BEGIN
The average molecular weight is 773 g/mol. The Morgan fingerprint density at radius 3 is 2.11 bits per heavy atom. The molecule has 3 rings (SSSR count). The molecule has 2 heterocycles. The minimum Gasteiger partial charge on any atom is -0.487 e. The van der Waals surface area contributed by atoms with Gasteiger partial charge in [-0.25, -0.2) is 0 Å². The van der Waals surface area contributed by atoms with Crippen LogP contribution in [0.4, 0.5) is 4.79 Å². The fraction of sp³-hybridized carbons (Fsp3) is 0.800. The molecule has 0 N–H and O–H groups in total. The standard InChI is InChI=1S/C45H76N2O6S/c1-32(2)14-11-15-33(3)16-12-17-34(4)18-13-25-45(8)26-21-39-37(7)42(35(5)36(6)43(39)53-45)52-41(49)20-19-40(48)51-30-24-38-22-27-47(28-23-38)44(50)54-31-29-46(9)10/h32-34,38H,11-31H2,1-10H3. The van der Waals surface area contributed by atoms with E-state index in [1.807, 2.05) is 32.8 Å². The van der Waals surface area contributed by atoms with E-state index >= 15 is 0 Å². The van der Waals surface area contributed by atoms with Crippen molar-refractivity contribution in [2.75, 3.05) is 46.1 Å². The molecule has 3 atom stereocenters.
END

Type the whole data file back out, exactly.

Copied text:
The average molecular weight is 773 g/mol. The Morgan fingerprint density at radius 3 is 2.11 bits per heavy atom. The molecule has 3 rings (SSSR count). The molecule has 2 heterocycles. The minimum Gasteiger partial charge on any atom is -0.487 e. The van der Waals surface area contributed by atoms with Gasteiger partial charge in [-0.25, -0.2) is 0 Å². The van der Waals surface area contributed by atoms with Crippen LogP contribution in [0.4, 0.5) is 4.79 Å². The fraction of sp³-hybridized carbons (Fsp3) is 0.800. The molecule has 0 N–H and O–H groups in total. The standard InChI is InChI=1S/C45H76N2O6S/c1-32(2)14-11-15-33(3)16-12-17-34(4)18-13-25-45(8)26-21-39-37(7)42(35(5)36(6)43(39)53-45)52-41(49)20-19-40(48)51-30-24-38-22-27-47(28-23-38)44(50)54-31-29-46(9)10/h32-34,38H,11-31H2,1-10H3. The van der Waals surface area contributed by atoms with E-state index in [1.807, 2.05) is 32.8 Å². The van der Waals surface area contributed by atoms with E-state index >= 15 is 0 Å². The van der Waals surface area contributed by atoms with Crippen molar-refractivity contribution in [2.75, 3.05) is 46.1 Å². The molecule has 3 atom stereocenters.